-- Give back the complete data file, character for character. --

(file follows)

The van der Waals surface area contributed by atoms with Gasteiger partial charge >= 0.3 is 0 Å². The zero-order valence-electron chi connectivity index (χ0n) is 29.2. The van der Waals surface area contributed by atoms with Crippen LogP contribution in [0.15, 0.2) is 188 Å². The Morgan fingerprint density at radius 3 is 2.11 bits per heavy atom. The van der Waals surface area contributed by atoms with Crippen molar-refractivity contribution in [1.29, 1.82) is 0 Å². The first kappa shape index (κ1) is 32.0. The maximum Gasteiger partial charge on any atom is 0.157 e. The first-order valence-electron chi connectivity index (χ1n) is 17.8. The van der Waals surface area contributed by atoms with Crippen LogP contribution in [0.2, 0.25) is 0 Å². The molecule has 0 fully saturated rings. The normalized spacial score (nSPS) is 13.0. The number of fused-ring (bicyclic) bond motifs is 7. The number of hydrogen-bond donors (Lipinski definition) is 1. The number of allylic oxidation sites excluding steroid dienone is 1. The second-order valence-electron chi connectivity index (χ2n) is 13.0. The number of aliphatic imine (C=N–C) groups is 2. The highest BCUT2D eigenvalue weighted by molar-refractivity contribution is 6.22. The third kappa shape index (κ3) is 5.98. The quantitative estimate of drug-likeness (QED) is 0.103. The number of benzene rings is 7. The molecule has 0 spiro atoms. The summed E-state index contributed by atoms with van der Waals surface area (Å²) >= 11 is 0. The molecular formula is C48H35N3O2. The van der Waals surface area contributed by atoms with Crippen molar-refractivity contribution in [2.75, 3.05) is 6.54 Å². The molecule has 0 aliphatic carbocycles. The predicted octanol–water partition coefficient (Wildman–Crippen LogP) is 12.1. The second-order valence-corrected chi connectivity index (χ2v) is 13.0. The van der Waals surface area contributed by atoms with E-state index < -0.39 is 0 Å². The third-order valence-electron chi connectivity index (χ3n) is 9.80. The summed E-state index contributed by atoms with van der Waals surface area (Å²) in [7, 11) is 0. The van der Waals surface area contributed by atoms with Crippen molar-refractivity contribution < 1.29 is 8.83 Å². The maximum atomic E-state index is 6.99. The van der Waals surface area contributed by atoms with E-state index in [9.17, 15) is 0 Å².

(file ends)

The van der Waals surface area contributed by atoms with Gasteiger partial charge >= 0.3 is 0 Å². The zero-order valence-electron chi connectivity index (χ0n) is 29.2. The van der Waals surface area contributed by atoms with Crippen LogP contribution in [0.15, 0.2) is 188 Å². The Morgan fingerprint density at radius 3 is 2.11 bits per heavy atom. The van der Waals surface area contributed by atoms with Crippen molar-refractivity contribution in [1.29, 1.82) is 0 Å². The first kappa shape index (κ1) is 32.0. The maximum Gasteiger partial charge on any atom is 0.157 e. The first-order valence-electron chi connectivity index (χ1n) is 17.8. The van der Waals surface area contributed by atoms with Crippen LogP contribution in [0.2, 0.25) is 0 Å². The molecule has 0 fully saturated rings. The normalized spacial score (nSPS) is 13.0. The number of fused-ring (bicyclic) bond motifs is 7. The number of hydrogen-bond donors (Lipinski definition) is 1. The number of allylic oxidation sites excluding steroid dienone is 1. The second-order valence-electron chi connectivity index (χ2n) is 13.0. The number of aliphatic imine (C=N–C) groups is 2. The highest BCUT2D eigenvalue weighted by molar-refractivity contribution is 6.22. The third kappa shape index (κ3) is 5.98. The quantitative estimate of drug-likeness (QED) is 0.103. The number of benzene rings is 7. The molecule has 0 spiro atoms. The summed E-state index contributed by atoms with van der Waals surface area (Å²) >= 11 is 0. The molecular formula is C48H35N3O2. The van der Waals surface area contributed by atoms with Crippen molar-refractivity contribution in [2.75, 3.05) is 6.54 Å². The molecule has 0 aliphatic carbocycles. The predicted octanol–water partition coefficient (Wildman–Crippen LogP) is 12.1. The second-order valence-corrected chi connectivity index (χ2v) is 13.0. The van der Waals surface area contributed by atoms with E-state index < -0.39 is 0 Å². The third-order valence-electron chi connectivity index (χ3n) is 9.80. The summed E-state index contributed by atoms with van der Waals surface area (Å²) in [7, 11) is 0. The van der Waals surface area contributed by atoms with Crippen molar-refractivity contribution < 1.29 is 8.83 Å². The maximum atomic E-state index is 6.99. The van der Waals surface area contributed by atoms with E-state index in [9.17, 15) is 0 Å².